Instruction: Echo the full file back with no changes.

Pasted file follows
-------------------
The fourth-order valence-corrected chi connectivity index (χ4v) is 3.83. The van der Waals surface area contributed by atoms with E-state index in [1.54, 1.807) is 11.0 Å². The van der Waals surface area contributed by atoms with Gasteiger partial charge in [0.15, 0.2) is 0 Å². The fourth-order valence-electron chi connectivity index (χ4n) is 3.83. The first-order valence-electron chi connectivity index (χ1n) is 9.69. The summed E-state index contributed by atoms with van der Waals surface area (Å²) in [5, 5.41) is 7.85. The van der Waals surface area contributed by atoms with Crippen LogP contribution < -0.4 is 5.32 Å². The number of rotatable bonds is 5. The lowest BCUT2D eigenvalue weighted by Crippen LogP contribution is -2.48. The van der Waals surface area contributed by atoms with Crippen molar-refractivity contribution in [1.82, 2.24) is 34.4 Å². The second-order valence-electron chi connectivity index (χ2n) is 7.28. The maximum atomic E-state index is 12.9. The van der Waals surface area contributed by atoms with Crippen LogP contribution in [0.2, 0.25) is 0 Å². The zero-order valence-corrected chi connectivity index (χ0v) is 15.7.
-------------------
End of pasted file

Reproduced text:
The fourth-order valence-corrected chi connectivity index (χ4v) is 3.83. The van der Waals surface area contributed by atoms with E-state index in [1.54, 1.807) is 11.0 Å². The van der Waals surface area contributed by atoms with Gasteiger partial charge in [0.15, 0.2) is 0 Å². The fourth-order valence-electron chi connectivity index (χ4n) is 3.83. The first-order valence-electron chi connectivity index (χ1n) is 9.69. The summed E-state index contributed by atoms with van der Waals surface area (Å²) in [5, 5.41) is 7.85. The van der Waals surface area contributed by atoms with Crippen LogP contribution < -0.4 is 5.32 Å². The number of rotatable bonds is 5. The lowest BCUT2D eigenvalue weighted by Crippen LogP contribution is -2.48. The van der Waals surface area contributed by atoms with Crippen molar-refractivity contribution in [1.82, 2.24) is 34.4 Å². The second-order valence-electron chi connectivity index (χ2n) is 7.28. The maximum atomic E-state index is 12.9. The van der Waals surface area contributed by atoms with Crippen LogP contribution in [0.2, 0.25) is 0 Å². The zero-order valence-corrected chi connectivity index (χ0v) is 15.7.